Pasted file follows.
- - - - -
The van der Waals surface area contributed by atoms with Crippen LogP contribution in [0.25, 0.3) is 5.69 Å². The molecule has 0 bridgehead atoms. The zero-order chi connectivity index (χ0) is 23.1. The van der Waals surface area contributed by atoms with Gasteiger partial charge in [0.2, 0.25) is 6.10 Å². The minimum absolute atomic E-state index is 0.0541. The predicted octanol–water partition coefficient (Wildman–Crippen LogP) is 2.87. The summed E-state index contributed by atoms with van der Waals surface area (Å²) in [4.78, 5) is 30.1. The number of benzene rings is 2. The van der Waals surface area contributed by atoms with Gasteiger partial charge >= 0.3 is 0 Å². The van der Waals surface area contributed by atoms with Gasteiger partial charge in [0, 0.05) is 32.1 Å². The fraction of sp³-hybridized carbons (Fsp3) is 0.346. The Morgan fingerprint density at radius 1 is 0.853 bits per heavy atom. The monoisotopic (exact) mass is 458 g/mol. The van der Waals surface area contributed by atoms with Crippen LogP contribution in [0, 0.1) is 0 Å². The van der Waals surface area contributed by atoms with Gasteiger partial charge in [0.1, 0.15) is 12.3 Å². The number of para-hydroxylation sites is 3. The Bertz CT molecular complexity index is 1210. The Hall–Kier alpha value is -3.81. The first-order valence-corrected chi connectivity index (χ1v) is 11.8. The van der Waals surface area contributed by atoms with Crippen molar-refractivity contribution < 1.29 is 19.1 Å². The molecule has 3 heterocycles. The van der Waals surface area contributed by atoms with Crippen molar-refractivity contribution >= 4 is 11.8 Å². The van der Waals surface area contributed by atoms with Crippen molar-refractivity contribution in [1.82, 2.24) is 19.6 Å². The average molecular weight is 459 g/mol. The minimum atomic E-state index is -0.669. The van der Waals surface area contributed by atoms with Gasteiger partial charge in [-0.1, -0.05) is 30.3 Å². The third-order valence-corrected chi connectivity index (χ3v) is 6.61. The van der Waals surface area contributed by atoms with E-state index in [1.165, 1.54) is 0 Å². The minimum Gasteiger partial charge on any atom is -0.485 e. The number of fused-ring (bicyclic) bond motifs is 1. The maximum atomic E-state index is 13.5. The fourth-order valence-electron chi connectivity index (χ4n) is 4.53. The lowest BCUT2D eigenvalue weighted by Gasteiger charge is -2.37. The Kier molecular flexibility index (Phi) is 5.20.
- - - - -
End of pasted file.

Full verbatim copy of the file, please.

The van der Waals surface area contributed by atoms with Crippen LogP contribution in [0.25, 0.3) is 5.69 Å². The molecule has 0 bridgehead atoms. The zero-order chi connectivity index (χ0) is 23.1. The van der Waals surface area contributed by atoms with Gasteiger partial charge in [0.2, 0.25) is 6.10 Å². The minimum absolute atomic E-state index is 0.0541. The predicted octanol–water partition coefficient (Wildman–Crippen LogP) is 2.87. The summed E-state index contributed by atoms with van der Waals surface area (Å²) in [4.78, 5) is 30.1. The number of benzene rings is 2. The van der Waals surface area contributed by atoms with Gasteiger partial charge >= 0.3 is 0 Å². The van der Waals surface area contributed by atoms with Gasteiger partial charge in [0, 0.05) is 32.1 Å². The fraction of sp³-hybridized carbons (Fsp3) is 0.346. The Morgan fingerprint density at radius 1 is 0.853 bits per heavy atom. The monoisotopic (exact) mass is 458 g/mol. The van der Waals surface area contributed by atoms with Crippen LogP contribution in [0, 0.1) is 0 Å². The van der Waals surface area contributed by atoms with Gasteiger partial charge in [0.1, 0.15) is 12.3 Å². The number of para-hydroxylation sites is 3. The Bertz CT molecular complexity index is 1210. The Hall–Kier alpha value is -3.81. The first-order valence-corrected chi connectivity index (χ1v) is 11.8. The van der Waals surface area contributed by atoms with Crippen molar-refractivity contribution < 1.29 is 19.1 Å². The molecule has 3 heterocycles. The van der Waals surface area contributed by atoms with Crippen molar-refractivity contribution >= 4 is 11.8 Å². The van der Waals surface area contributed by atoms with Crippen molar-refractivity contribution in [1.82, 2.24) is 19.6 Å². The average molecular weight is 459 g/mol. The minimum atomic E-state index is -0.669. The van der Waals surface area contributed by atoms with Gasteiger partial charge in [-0.1, -0.05) is 30.3 Å². The third-order valence-corrected chi connectivity index (χ3v) is 6.61. The van der Waals surface area contributed by atoms with E-state index in [1.165, 1.54) is 0 Å². The minimum Gasteiger partial charge on any atom is -0.485 e. The number of fused-ring (bicyclic) bond motifs is 1. The maximum atomic E-state index is 13.5. The fourth-order valence-electron chi connectivity index (χ4n) is 4.53. The lowest BCUT2D eigenvalue weighted by Gasteiger charge is -2.37. The Kier molecular flexibility index (Phi) is 5.20.